Student Commencement Address, Spring 2009 - Jodi Lampi

Jodi Lampi
May 2, 2009

Welcome, members of the Board of Trustees, President Wong, faculty, staff, families, guests, and my fellow graduates.

Before we go any further or do anything else today, we, the graduates, need to take a moment to give special thanks to NMU’s faculty and administration, reminding them  that the work they do preparing us for this moment takes second place to nothing, nothing at all, and that theirs is a first order profession.

I want to share with you the greatness of this University.  To do so, I must explain.  I have spent 3.5 of my years here as a mail lady on NMU’s campus.  Of course, while sorting the campus mail, I learned over half of the faculty’s and students’ middle names, found out who was married to whom despite different last names, discovered which professors had pen pals in India, and even learned who sprays perfume on their letters before mailing them.  While delivering the mail, I saw students cry upon arrivals of care packages, professors grumble over late arrivals of packaged live frogs and mice, and secretaries smile at the arrival of bills.  Through this job, I learned the names of most faculty and staff and half the students, and can even put a name to a face to half of you out there.  Yet, most of you have no idea who I am.  Kind of creepy, hey?  I was like the mailbox at the end of your driveway – something you see every day but yet don’t really see.  It is under this cloak of invisibility as a mail lady that I had the greatest opportunity to really observe my surroundings and to learn what NMU is all about. Let say that I was overwhelmed by what I witnessed.  As I roamed the corridors, offices, and stomping grounds of NMU, I could feel the energy of this campus flowing everywhere.  Professors were lecturing and guiding students, secretaries were assisting people, students were supporting each other in all walks and aspects of life, and the administration was stopping to ask how they could better assist us students. Everywhere were people reaching out to us students, guiding us with fervor.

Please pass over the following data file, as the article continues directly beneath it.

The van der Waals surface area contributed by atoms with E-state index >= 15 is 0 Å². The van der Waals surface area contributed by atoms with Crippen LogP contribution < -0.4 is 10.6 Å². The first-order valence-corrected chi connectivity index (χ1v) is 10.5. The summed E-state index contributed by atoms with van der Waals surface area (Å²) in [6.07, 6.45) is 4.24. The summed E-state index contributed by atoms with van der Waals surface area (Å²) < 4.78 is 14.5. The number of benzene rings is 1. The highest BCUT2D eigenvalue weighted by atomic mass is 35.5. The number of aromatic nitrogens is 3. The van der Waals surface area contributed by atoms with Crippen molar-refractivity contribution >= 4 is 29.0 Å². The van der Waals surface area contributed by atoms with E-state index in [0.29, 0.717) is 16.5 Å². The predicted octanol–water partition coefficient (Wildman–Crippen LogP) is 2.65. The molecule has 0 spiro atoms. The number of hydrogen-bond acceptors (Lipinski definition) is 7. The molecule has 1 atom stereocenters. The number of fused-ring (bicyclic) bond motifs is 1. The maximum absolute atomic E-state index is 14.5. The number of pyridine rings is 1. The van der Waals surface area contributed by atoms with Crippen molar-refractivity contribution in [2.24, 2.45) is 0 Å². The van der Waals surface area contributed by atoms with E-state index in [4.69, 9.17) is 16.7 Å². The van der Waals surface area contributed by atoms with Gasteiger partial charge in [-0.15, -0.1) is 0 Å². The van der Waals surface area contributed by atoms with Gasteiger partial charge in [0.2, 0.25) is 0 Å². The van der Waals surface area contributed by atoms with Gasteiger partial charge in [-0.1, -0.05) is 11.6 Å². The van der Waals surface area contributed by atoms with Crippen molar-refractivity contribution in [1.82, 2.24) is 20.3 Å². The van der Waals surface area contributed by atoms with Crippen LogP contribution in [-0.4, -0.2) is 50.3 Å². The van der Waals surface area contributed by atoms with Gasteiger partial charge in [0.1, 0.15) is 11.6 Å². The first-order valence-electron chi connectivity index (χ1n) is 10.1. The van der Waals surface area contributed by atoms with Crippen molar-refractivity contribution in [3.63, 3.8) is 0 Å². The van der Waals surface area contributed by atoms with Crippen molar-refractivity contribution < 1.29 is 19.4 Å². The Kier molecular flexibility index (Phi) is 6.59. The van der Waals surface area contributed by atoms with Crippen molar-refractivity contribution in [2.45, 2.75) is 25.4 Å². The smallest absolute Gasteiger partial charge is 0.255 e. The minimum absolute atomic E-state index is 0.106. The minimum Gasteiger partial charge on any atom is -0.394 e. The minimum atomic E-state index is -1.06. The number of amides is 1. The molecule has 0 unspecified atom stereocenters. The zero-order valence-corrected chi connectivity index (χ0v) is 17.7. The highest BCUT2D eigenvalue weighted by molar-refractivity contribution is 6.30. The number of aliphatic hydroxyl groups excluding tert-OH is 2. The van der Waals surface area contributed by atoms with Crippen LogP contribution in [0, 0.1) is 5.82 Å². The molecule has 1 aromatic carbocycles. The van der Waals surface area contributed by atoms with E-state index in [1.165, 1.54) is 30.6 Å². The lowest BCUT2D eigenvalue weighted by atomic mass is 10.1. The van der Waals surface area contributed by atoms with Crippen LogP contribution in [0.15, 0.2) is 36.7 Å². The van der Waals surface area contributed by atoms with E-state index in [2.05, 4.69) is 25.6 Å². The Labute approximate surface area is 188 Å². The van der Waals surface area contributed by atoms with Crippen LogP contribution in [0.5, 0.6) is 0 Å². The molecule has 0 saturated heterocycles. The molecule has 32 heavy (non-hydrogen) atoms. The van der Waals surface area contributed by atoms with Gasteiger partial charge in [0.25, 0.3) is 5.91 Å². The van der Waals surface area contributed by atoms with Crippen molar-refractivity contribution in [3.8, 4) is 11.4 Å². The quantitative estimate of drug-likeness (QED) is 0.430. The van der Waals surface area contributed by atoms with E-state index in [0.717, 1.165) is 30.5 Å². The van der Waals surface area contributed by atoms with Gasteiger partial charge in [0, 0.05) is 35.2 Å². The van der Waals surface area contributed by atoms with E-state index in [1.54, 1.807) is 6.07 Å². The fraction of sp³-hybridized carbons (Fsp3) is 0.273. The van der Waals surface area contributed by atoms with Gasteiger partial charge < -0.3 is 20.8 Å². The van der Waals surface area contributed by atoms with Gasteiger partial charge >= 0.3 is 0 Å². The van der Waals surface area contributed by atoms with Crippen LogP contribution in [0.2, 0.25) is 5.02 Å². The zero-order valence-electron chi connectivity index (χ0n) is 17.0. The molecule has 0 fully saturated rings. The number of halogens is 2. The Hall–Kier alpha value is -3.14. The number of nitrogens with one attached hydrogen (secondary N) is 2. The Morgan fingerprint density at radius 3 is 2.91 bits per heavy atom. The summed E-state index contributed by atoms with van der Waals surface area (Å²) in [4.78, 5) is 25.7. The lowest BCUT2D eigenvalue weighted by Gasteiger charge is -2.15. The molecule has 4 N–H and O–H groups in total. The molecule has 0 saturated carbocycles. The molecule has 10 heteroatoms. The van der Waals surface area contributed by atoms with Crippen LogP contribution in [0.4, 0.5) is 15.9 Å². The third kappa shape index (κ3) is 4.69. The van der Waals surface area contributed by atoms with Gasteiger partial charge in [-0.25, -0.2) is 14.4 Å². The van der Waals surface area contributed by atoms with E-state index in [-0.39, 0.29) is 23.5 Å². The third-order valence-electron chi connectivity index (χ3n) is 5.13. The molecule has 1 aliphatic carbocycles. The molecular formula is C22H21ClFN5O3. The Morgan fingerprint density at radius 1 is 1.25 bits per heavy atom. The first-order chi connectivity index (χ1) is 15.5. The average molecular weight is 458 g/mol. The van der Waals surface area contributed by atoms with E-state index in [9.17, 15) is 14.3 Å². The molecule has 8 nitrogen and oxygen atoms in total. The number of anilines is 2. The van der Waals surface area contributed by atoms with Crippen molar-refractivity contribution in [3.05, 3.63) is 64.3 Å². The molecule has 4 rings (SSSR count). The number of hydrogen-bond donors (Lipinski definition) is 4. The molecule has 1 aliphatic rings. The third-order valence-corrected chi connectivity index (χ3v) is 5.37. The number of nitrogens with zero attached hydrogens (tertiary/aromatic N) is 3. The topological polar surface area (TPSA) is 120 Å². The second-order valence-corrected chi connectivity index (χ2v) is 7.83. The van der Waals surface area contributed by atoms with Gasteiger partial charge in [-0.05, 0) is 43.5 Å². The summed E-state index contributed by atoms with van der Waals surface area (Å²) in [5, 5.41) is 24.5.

These people have shown us passion.  Their passion for students and their individual areas of expertise moved even those of us who were Starbuck caffeine-ridden bodies, slouched behind multiple laptop screens, appearing to be in attendance -  if only physically -  on Fridays at 8am.  They reached into our souls and made us care, dream, and have faith. They taught us to be assertive and believe in ourselves.

You may think those are just nice platitudes to say on graduation day, but I know they are skills needed in the real world.  Let me give you an example. One summer I was working at a high-end fitness center in Plymouth, Minn., when my new found assertiveness came in handy. The center required all members to check in at the reception desk.  One day 7 really tall guys strolled in, strutted past my desk, and headed for the lockers.  I was so intimidated by their size and built, that I hesitated and questioned if I should stop them.  But it was my job to make people pay the guest fee if they didn’t have a membership to the gym.  I felt a gust of braveness and hollered to them to stop!  They came to my desk, towering over me.  They said, “Don’t you know who we are?” “No,” I responded, then added, “Do you know who I am?”  “No,” they said likewise.  They proceeded to rattle off their names as if that information would mean something to me…blah, blah, blah.  I told them, “Well, that’s nice to know. I’m Jodi Lampi.” Shock, or something like it, passed through their faces.  I began to question my ability to handle these guys, as my neck was starting to crimp from looking straight up.  Then I remembered my NMU professors always telling me to be assertive and have confidence in myself.  “You really don’t know who we are?” they asked again.  “Are you really sure you don’t know who I am?” I responded.  They exchanged confused looks, but finally one of them informed me they were members of the NBA’s Minnesota Timberwolves!  It turns out all my other co-workers were so star-struck they allowed these players to enter for free.  Believe you me, they paid!  I was proud that I held my ground.  So, NMU, thanks for the lessons on being assertive!